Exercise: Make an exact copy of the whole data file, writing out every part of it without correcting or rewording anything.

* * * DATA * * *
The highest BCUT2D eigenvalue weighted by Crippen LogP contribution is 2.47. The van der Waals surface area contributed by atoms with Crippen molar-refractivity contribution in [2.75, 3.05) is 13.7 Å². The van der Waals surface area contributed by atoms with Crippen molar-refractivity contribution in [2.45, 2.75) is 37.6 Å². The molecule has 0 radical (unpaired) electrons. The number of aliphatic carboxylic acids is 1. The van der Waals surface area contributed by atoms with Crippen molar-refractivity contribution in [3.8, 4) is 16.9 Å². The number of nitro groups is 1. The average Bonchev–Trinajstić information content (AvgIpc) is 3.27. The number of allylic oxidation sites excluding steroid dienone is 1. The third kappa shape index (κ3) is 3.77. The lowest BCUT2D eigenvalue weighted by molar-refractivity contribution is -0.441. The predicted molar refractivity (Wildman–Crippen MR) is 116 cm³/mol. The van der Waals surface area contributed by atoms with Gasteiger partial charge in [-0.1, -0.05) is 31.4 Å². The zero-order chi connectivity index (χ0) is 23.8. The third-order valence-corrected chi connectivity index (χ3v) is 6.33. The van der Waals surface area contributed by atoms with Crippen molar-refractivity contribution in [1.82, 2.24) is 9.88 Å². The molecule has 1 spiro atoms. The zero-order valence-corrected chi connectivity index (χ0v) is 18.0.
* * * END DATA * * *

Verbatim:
The highest BCUT2D eigenvalue weighted by Crippen LogP contribution is 2.47. The van der Waals surface area contributed by atoms with Crippen molar-refractivity contribution in [2.75, 3.05) is 13.7 Å². The van der Waals surface area contributed by atoms with Crippen molar-refractivity contribution in [2.45, 2.75) is 37.6 Å². The molecule has 0 radical (unpaired) electrons. The number of aliphatic carboxylic acids is 1. The van der Waals surface area contributed by atoms with Crippen molar-refractivity contribution in [3.8, 4) is 16.9 Å². The number of nitro groups is 1. The average Bonchev–Trinajstić information content (AvgIpc) is 3.27. The number of allylic oxidation sites excluding steroid dienone is 1. The third kappa shape index (κ3) is 3.77. The lowest BCUT2D eigenvalue weighted by molar-refractivity contribution is -0.441. The predicted molar refractivity (Wildman–Crippen MR) is 116 cm³/mol. The van der Waals surface area contributed by atoms with Gasteiger partial charge in [-0.1, -0.05) is 31.4 Å². The zero-order chi connectivity index (χ0) is 23.8. The third-order valence-corrected chi connectivity index (χ3v) is 6.33. The van der Waals surface area contributed by atoms with Crippen molar-refractivity contribution in [1.82, 2.24) is 9.88 Å². The molecule has 1 spiro atoms. The zero-order valence-corrected chi connectivity index (χ0v) is 18.0.